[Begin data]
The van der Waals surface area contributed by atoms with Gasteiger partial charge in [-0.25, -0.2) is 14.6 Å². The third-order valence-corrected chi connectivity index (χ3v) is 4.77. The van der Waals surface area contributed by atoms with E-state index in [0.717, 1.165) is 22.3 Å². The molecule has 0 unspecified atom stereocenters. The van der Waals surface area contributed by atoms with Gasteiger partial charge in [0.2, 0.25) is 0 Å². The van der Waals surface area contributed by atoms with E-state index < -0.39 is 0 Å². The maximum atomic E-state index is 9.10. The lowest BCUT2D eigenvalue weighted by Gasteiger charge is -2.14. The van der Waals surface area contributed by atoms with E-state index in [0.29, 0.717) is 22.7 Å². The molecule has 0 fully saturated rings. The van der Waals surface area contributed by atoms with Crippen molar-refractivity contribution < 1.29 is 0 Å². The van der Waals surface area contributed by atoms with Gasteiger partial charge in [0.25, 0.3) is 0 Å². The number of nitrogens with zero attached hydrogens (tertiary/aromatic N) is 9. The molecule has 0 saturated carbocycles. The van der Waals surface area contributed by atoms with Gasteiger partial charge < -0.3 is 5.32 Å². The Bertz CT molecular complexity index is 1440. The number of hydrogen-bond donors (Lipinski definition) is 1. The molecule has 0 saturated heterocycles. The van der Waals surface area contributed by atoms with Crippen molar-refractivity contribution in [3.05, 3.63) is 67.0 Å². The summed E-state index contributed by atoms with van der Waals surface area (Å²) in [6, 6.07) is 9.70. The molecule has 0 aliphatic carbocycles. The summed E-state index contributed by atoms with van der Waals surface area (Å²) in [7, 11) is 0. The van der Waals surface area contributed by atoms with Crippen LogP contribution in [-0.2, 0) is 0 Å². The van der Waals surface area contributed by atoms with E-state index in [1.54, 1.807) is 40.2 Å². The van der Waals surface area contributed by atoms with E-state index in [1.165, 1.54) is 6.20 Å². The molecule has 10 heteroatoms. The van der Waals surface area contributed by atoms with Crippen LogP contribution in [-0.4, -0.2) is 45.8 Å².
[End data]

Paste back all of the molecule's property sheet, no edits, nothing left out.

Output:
The van der Waals surface area contributed by atoms with Gasteiger partial charge in [-0.25, -0.2) is 14.6 Å². The third-order valence-corrected chi connectivity index (χ3v) is 4.77. The van der Waals surface area contributed by atoms with E-state index in [0.717, 1.165) is 22.3 Å². The molecule has 0 unspecified atom stereocenters. The van der Waals surface area contributed by atoms with Gasteiger partial charge in [0.2, 0.25) is 0 Å². The van der Waals surface area contributed by atoms with E-state index < -0.39 is 0 Å². The maximum atomic E-state index is 9.10. The lowest BCUT2D eigenvalue weighted by Gasteiger charge is -2.14. The van der Waals surface area contributed by atoms with E-state index in [0.29, 0.717) is 22.7 Å². The molecule has 0 fully saturated rings. The van der Waals surface area contributed by atoms with Crippen molar-refractivity contribution < 1.29 is 0 Å². The van der Waals surface area contributed by atoms with Gasteiger partial charge in [0.25, 0.3) is 0 Å². The number of nitrogens with zero attached hydrogens (tertiary/aromatic N) is 9. The molecule has 0 saturated carbocycles. The van der Waals surface area contributed by atoms with Gasteiger partial charge < -0.3 is 5.32 Å². The Bertz CT molecular complexity index is 1440. The number of hydrogen-bond donors (Lipinski definition) is 1. The molecule has 0 saturated heterocycles. The van der Waals surface area contributed by atoms with Crippen molar-refractivity contribution in [3.05, 3.63) is 67.0 Å². The summed E-state index contributed by atoms with van der Waals surface area (Å²) in [6, 6.07) is 9.70. The molecule has 0 aliphatic carbocycles. The summed E-state index contributed by atoms with van der Waals surface area (Å²) in [7, 11) is 0. The van der Waals surface area contributed by atoms with Crippen LogP contribution in [-0.2, 0) is 0 Å². The van der Waals surface area contributed by atoms with E-state index in [1.54, 1.807) is 40.2 Å². The van der Waals surface area contributed by atoms with E-state index in [1.165, 1.54) is 6.20 Å². The molecule has 10 heteroatoms. The van der Waals surface area contributed by atoms with Crippen LogP contribution in [-0.4, -0.2) is 45.8 Å².